Today, Rosemont Valley has a new suitor in the form of Canada's Augusta Resource Corp. That's prompted Pima County officials toward yet another look at this precious valley, and County Administrator Chuck Huckelberry into issuing five environmental points Augusta must address to avoid outright county opposition.
Those objectives range from wildlife habitat set-asides required by the Sonoran Desert Conservation Plan, and identifying renewable water sources, to establishing a beefy endowment for restoring the land after it's been gutted.
In truth, the county can do little to actually halt Augusta's plans, since the mine would be on private land, and in the Coronado National Forest. But a failure to address Huckelberry's concerns still could have legal impact, if the issue ever lands in court.
So has the mining company complied? "Well, conceptually, they agree (with the points)," Huckelberry says. "But the devil is in the details."
He's requested that the company fill in those details by Jan. 6, giving the Pima County Board of Supervisors review time before the Jan. 16 board meeting.
It's unclear whether Augusta will meet Huckelberry's deadline. Company Vice President Jamie Sturgess didn't return several calls from the Tucson Weekly.
Even if Huckelberry's conditions are met, however, opposition to the mine is sure to remain fierce. Still, with the exception of Pima County Supervisor Ray Carroll, opposition on the Board of Supervisors has been flaccid. Supervisor Ramon Valadez didn't return phone calls seeking comment, and his remaining colleagues say they are awaiting more information before taking a stand.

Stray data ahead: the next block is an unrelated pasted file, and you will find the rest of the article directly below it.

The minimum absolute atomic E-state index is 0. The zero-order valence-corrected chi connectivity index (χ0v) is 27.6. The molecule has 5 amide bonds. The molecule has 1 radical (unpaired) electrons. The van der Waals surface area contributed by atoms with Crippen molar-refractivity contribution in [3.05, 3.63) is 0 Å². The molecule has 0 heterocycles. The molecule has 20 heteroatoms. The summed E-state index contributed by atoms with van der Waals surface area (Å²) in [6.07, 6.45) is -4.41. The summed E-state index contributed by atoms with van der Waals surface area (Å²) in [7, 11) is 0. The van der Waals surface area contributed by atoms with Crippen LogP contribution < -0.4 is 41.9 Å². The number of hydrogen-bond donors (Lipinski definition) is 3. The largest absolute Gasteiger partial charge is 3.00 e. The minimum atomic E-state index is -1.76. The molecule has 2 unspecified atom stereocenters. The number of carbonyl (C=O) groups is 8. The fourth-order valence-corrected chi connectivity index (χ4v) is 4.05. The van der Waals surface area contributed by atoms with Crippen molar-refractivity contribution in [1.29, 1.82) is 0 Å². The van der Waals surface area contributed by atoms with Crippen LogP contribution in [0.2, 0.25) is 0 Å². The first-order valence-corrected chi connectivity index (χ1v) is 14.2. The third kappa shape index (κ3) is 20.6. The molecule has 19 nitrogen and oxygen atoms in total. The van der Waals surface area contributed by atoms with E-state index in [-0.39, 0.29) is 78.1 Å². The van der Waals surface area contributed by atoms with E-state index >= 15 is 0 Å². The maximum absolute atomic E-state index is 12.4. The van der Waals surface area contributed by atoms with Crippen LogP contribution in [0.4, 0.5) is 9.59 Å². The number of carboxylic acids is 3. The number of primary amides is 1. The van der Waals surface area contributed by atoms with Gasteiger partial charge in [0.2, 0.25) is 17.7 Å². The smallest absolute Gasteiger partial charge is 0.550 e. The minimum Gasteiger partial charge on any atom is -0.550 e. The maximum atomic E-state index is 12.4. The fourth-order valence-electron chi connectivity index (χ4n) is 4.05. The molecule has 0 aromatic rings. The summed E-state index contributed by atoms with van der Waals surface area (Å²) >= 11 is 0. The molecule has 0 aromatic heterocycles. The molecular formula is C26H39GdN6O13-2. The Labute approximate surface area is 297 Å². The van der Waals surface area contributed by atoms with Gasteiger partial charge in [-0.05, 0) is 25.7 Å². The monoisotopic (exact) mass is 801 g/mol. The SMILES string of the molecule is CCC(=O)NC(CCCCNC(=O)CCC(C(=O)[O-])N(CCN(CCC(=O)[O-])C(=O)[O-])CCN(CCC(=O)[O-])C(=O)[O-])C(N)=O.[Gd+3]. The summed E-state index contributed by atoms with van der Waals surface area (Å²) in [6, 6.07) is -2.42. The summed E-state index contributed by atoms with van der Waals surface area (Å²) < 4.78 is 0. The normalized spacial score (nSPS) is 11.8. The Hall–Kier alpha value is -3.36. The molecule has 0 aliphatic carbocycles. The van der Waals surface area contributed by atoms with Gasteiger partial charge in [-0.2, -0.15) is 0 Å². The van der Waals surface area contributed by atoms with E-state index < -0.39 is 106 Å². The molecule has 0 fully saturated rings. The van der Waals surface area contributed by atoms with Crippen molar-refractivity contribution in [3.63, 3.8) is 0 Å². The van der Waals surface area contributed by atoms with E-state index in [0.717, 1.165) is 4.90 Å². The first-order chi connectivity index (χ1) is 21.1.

Four times, the board has postponed a vote, proposed by Carroll, to oppose Augusta's plans. According to one observer, who asked not to be named, the supervisors are stalling by strategy. "They see environmentalists showing up to opposed the mine, so they just postpone until next time," says the observer. "They think they can just wear down the opposition."
But Augusta's opponents have both history and science on their side. Consider the late 1970s and early 1980s, when researchers conducted detailed inventories of valley's ecology, archaeology and water. Those scientists also projected impacts from mining, and this was hardly an abstract exercise; the Anamax company--later to become Asarco--was then busily conjuring its own copper operation for the Rosemont.
Results of that early research now compose an incisive cautionary tale. Among other things, it showed that mining would wreak havoc on the surrounding watershed, that "runoff from the waste dump slopes will probably increase the sediment loads during flow events," and that "a potential for degradation of the chemical quality of both surface and ground waters exists in almost all mining situations."
But it gets worse. According to the report, "... all of the vegetation occurring on the pit area, plant site, waste dumps, road sites, and other areas of direct impact will eventually be eliminated as the mine develops. ... In terms of a decreased diversity among the remaining communities, the impact on the riparian community types within the exchange site will be severe ...